Sen. Tavares asked if the percentage of HPRS’ assets invested in real estate is the norm in the industry. Mr. Voss said 5-10% is the common allocation.
Sen. Tavares asked what percentage does HPRS hold. Mr. Voss said HPRS has 5% of its assets in real estate; it is more common for larger funds to have more exposure to real estate.
Rep. Wachtmann asked if it was a reasonable risk for two buildings to make up almost 25% of their real estate portfolio. Ms. Nicholson said HPRS’ two buildings make up 22% of their real estate portfolio, which is relatively high, but the remainder of their real estate holdings is within diversified funds. Mr. Voss said they look for diversification. Having two buildings as direct holdings is not unheard of, but it is not best practices. However, it is not a problem overall.
Rep. Tavares asked what the two properties are. Ms. Nicholson said one is the HPRS operational site and the other is a nearby building.
Rep. Tavares asked if it is unusual for a system to own its operational building. Ms. Nicholson said it is not unusual.
Rep. Wachtmann asked if HPRS takes up the entire building. Mr. Weiss said no, HPRS uses approximately 5,000 square feet of the 60,000 square foot building; the remainder of the building is rented by tenants.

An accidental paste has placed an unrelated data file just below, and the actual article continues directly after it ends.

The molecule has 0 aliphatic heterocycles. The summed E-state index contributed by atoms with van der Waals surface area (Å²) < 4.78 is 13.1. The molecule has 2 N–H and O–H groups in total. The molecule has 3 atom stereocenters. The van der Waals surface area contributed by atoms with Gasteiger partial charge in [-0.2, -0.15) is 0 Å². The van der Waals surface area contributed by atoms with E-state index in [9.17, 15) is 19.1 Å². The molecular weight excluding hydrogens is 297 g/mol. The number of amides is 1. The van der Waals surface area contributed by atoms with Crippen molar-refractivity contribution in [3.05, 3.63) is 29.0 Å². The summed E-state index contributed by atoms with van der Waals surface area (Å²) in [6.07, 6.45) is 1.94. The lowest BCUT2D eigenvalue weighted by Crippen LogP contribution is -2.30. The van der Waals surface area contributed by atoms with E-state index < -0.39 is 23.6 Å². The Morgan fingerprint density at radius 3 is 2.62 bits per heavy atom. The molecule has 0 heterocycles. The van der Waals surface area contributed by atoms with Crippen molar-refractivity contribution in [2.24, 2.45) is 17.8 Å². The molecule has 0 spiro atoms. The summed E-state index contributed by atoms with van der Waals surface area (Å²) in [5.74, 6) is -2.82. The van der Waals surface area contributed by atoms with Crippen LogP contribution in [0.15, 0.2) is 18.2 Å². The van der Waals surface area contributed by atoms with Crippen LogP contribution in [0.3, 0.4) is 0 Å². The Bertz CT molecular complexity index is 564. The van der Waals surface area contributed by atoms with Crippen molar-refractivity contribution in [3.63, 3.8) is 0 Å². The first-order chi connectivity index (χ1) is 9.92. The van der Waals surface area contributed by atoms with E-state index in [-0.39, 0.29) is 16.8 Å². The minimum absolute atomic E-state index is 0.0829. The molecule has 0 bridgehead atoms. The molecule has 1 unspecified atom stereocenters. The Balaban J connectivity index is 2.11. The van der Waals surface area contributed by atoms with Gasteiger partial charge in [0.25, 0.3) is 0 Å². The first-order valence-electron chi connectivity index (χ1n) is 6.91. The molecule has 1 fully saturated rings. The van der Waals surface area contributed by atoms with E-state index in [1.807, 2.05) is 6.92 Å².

Rep. Wachtmann said he would like to know the rental income history for the past two years.
Rep. Wachtmann asked if the number of recommendations is comparable to the recommendations they have made for other systems they have audited. Ms. Nicholson said it is not uncommon to have 75-100 recommendations. She said the division between high, medium, and low is typical to other projects they have completed.
Ms. Miller asked if the HPRS board has had an opportunity to fully review the recommendations. Mr. Weiss said the board has reviewed a draft report and has begun work on implementing a number of the recommendations. He said the board has already completed work on 6 of the 15 high recommendations.
Ms. Miller asked if the board rejected any of the high priority recommendations. Mr. Weiss said no, they believed they were excellent recommendations.
Rep. Wachtmann asked for further questions; there were none.
Rep. Wachtmann called on Paul Morgan of Evaluation Associates to review the investment performance of the five systems for the period ending 12/31/10. Mr. Morgan reviewed his report.
(Sen. Oelslager left the meeting.)
(Sen. Oelslager returned to the meeting.)
Rep. Wachtmann said, regarding Mr. Paul Morgan’s recommendation that the systems engage in dialogue regarding investments, that he assumed senior staff of the systems talk to one another. Mr. Estabrook said they do.